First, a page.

Thinking about an absolute return strategy during a period where some major market indexes are at, or near, all-time highs may not sound intuitive, but for clients wondering where the market goes from here, perhaps a long-short strategy with low correlation to the market should be part of the answer.
But instead of following the ups and downs of indexes, Ric Dillon and Chuck Bath, co-portfolio managers of the $1.6 billion Diamond Hill Long-Short Fund (DIAMX), estimate a company’s intrinsic value based on its fundamentals and growth prospects, and evaluate the discount or premium of the stock’s price relative to intrinsic value, to pick individual stocks for the fund’s long and short portfolios. Dillon says advisors could think of an allocation to absolute return strategies, such as the long-short strategy, as “another tool in the risk-control tool bag.”
Because the fund has a long and short portfolio it is difficult to compare it with any long-only index. Nevertheless, the fund has had five-year average annual returns of 11.10% compared with 9.42% for the Standard & Poor’s 500; and 18.14% versus 12.97% for the three years ended May 31. S&P gives the fund an overall five-star ranking, with a three-year rank of five stars and a five-year rank of three stars.
Dillon spoke with Investment Advisor in late May.
What made you decide to do a long-short fund?
At the end of 2000 we started a partnership that was long-short, and this fund was originally a long-only fund. In 2002, we made the decision to change this fund to be long-short. At that time there were very few long-short mutual funds; we were doing a good job on the partnership long-short so we believed we had the ability to do a good job in the mutual fund.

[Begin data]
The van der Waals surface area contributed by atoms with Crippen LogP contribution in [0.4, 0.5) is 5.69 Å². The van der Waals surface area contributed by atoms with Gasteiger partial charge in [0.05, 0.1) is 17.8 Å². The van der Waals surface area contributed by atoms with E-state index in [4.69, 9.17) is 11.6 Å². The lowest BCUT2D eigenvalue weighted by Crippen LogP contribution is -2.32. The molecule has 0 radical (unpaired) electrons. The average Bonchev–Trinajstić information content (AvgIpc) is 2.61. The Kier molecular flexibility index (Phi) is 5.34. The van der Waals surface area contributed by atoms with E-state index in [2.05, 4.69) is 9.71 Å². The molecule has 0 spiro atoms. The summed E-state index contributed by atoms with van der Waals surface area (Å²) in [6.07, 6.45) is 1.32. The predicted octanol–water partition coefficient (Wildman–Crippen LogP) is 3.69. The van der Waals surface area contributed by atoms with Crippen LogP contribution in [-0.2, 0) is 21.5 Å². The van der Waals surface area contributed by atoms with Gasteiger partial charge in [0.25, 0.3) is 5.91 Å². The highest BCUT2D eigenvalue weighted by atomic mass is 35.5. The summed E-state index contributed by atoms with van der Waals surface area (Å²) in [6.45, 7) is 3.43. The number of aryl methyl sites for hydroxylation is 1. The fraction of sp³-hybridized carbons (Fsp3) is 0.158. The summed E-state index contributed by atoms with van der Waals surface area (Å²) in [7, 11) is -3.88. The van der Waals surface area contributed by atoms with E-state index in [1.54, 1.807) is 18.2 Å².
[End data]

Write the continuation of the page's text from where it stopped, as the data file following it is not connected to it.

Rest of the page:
How do you evaluate which stocks to buy, which to short, and which to leave out?
We are limited by design to the U.S market. We use, generally, in this mutual fund $2.5 billion as a market-cap cutoff, and that shrinks the universe to about 1,000 companies. We have 40 or so holdings [each] in the long side and the short side, so in combination, a little less than 100 [positions] or a little less than 10% of that 1,000 [stock] universe.
The longs will tend to be names where we think the valuations are compelling, and that will be a function of things like current valuation and growth prospects and how those growth prospects are being valued. The actual metric that we get to is an estimate of what a company is worth, what Graham called intrinsic value. That intrinsic value is based on an estimate of future cash flows, discounting back to the present. The companies we have long positions in tend to be selling at decent discounts, and at times, sizeable discounts, depending on where we are in the market, to that estimate of intrinsic value.
Similarly our short positions are companies where we think the stocks are selling at considerable premiums to that estimate of intrinsic value, where, perhaps–and frequently this is the case–the growth that is expected is being overvalued. Or, perhaps, growth which might be currently, relatively rapid, is implicitly being extrapolated into the future, indefinitely.